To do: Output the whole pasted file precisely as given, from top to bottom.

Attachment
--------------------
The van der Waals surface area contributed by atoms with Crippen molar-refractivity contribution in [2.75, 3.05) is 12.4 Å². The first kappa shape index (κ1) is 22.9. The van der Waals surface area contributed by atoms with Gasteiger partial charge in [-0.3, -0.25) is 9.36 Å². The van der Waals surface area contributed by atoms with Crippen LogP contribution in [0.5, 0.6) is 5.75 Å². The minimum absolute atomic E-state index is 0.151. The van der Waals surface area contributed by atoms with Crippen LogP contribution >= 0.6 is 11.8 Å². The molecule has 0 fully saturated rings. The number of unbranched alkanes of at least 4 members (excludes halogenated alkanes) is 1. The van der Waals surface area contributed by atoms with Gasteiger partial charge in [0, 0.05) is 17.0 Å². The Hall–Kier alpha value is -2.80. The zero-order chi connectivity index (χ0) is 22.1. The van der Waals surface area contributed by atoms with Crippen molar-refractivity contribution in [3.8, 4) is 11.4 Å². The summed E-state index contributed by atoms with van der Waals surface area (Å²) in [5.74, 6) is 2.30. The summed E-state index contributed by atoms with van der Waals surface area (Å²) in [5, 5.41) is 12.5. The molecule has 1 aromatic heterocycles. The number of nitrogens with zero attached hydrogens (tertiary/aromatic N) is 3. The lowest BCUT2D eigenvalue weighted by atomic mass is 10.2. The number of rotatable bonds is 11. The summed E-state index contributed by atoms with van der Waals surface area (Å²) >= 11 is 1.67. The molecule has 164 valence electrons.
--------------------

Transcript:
The van der Waals surface area contributed by atoms with Crippen molar-refractivity contribution in [2.75, 3.05) is 12.4 Å². The first kappa shape index (κ1) is 22.9. The van der Waals surface area contributed by atoms with Gasteiger partial charge in [-0.3, -0.25) is 9.36 Å². The van der Waals surface area contributed by atoms with Crippen LogP contribution in [0.5, 0.6) is 5.75 Å². The minimum absolute atomic E-state index is 0.151. The van der Waals surface area contributed by atoms with Crippen LogP contribution >= 0.6 is 11.8 Å². The molecule has 0 fully saturated rings. The number of unbranched alkanes of at least 4 members (excludes halogenated alkanes) is 1. The van der Waals surface area contributed by atoms with Gasteiger partial charge in [0, 0.05) is 17.0 Å². The Hall–Kier alpha value is -2.80. The zero-order chi connectivity index (χ0) is 22.1. The van der Waals surface area contributed by atoms with Crippen molar-refractivity contribution in [3.8, 4) is 11.4 Å². The summed E-state index contributed by atoms with van der Waals surface area (Å²) in [5.74, 6) is 2.30. The summed E-state index contributed by atoms with van der Waals surface area (Å²) in [5, 5.41) is 12.5. The molecule has 1 aromatic heterocycles. The number of nitrogens with zero attached hydrogens (tertiary/aromatic N) is 3. The lowest BCUT2D eigenvalue weighted by atomic mass is 10.2. The number of rotatable bonds is 11. The summed E-state index contributed by atoms with van der Waals surface area (Å²) >= 11 is 1.67. The molecule has 164 valence electrons.